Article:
Professional Tennis is half Sport and half theater. It is a road show which has its cast of actors and its director, in this case the astute and unchallenged Jack Kramer.
Producer Kramer last week threw all his promotional genius behind one big super-duper show, his Tournament of Champions at historic West Side Tennis Club in Forest Hills. It was a show scheduled for a repeat performance a few days later on the other side of the U.S.—Los Angeles.
Kramer's colossal presentation, to use the Hollywood vernacular, started off with a press agentry even the movie moguls ought to admire. With delicate timing, he signed Lew Hoad, the blond Australian, three days after Hoad had won the Wimbledon Championship for the second straight time. The Aussie was dramatically flown to New York to affix his name to a $125,000 contract.
Then he was made an added starter in the Tournament of Champions, a round-robin affair involving the six best tennis players in the world. But there were other complications. Pancho Gonzales, who has proved himself the champion of the pros by cutting off the scalps of all of Kramer's new converts but who has been forced to remain a secondary figure moneywise, pouted on the West Coast like a John Barrymore. He didn't like the idea of Kramer's using Hoad so soon. It would ruin the big head-to-head series planned for next winter, he said.
Suits were threatened and then Gonzales, prodded by a lawyer's advice and a $1,000 bonus lure from Kramer, made a dramatic appearance at West Side on the day the tournament opened. The cast was complete—Gonzales, the champ; Hoad, the new challenger; and four others making up the greatest tennis sextet in the world—Pancho Segura, the circuit regular, Tony Trabert, Ken Rosewall and Frank Sedgman, the last flown 12,000 miles from Australia for two tournament appearances.
The schedule even was so arranged that Gonzales and Hoad would meet on the final day, ostensibly to decide who is the greatest player in the world. But then, pro tennis proved itself more sport than theater. It proved that in its unique showlike format there are still individuals with a burning desire to win.
This was an answer to the critics who scoff at pro tennis as sheer exhibitions without strong competitive meat. It was a ringing reply to those who say pro tennis is like wrestling, with preconceived designs to entertain the public.
Hoad beat a rusty Frank Sedgman in straight sets. Then he conquered Segura, the brown little Ecuadorian Indian with the two-fisted drive and one of the stoutest fighting hearts in the sport. That was two down and 3 to go for the Wimbledon champion. Gonzales, his big game crackling, won each of his matches handily to keep pace. Interest quickened.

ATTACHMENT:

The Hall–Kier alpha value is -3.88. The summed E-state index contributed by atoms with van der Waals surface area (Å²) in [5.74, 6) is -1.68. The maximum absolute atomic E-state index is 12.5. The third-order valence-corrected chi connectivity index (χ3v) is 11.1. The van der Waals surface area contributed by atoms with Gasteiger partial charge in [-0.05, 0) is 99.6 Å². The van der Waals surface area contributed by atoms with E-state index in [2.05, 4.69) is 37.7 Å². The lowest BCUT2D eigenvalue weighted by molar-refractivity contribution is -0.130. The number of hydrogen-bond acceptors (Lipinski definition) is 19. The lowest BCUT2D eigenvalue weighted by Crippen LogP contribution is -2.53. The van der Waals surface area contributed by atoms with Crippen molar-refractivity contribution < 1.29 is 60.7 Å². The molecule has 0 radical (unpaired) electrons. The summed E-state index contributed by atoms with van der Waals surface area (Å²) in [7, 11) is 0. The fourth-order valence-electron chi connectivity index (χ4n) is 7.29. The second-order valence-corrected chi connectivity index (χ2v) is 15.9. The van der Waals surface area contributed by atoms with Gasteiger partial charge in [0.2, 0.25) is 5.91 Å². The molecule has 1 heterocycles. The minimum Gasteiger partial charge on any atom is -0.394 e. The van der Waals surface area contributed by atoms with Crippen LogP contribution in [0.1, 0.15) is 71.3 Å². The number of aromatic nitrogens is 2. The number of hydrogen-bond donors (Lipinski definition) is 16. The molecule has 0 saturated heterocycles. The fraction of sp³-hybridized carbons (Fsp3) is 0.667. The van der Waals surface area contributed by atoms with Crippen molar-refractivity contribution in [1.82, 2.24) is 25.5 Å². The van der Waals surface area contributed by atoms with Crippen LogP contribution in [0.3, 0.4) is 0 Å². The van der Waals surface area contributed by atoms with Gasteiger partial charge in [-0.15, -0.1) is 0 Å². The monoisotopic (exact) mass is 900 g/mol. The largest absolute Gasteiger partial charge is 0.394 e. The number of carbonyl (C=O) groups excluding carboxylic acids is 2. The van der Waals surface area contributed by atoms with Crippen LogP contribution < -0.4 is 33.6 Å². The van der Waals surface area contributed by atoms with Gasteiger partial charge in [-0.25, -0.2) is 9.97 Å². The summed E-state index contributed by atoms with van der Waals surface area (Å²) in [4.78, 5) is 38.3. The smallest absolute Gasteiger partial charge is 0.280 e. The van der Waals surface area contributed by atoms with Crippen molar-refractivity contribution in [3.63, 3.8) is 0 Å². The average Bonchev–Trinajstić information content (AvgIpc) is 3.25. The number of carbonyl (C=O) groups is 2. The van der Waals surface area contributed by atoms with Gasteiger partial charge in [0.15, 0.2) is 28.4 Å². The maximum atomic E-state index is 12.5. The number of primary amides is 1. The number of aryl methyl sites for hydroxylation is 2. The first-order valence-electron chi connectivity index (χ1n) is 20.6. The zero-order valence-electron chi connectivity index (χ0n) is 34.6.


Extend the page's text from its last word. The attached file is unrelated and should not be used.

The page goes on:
Then Hoad ran into his boyhood nemesis, the tiny line-splitting Rosewall. And on the same court where 11 months ago Rosewall had smothered Hoad's bid for a tennis grand slam (Australian, French, Wimbledon, U.S.) Rosewall did it again.
This took a little of the edge off the tourney, but there still was the chance Lew could go into the final day with only this setback and a chance to beat Gonzales for the $2,500. But Trabert, lean and hard after weeks of practicing with Gonzales on the West Coast, apparently was anxious to get even for some of the indignities inflicted on him in Davis Cup competition. Playing brilliantly, his service an instrument of destruction, he handed Hoad his second defeat. This clinched the title for Big Pancho and made the final Hoad-Gonzales match a mere formality—although a splendidly played one.
It was a disappointing start for Hoad, but quite understandable. The results proved that pro tennis hardens the sinews and quickens the reflexes of its converts much more quickly than does the amateur game.
Hoad still has equipment to become the king of the game. He is young, only 22, and the six months on the pro tour before he goes against Gonzales for keeps is certain to sharpen him considerably. He should put brains and cunning in a game now built on sheer strength and natural talent.
It was a wonderful show. The tennis was superb. Perhaps it was the greatest tennis ever crammed into so short a span. Yet the big concrete stadium only once was more than half-filled.
This brings up another point. The amateur tennis fan is not the pro fan, who is probably the same as the baseball, basketball and hockey fan, so pro tennis' big aim now is to do a selling job. It has the world's finest product. The people must be taught to recognize it.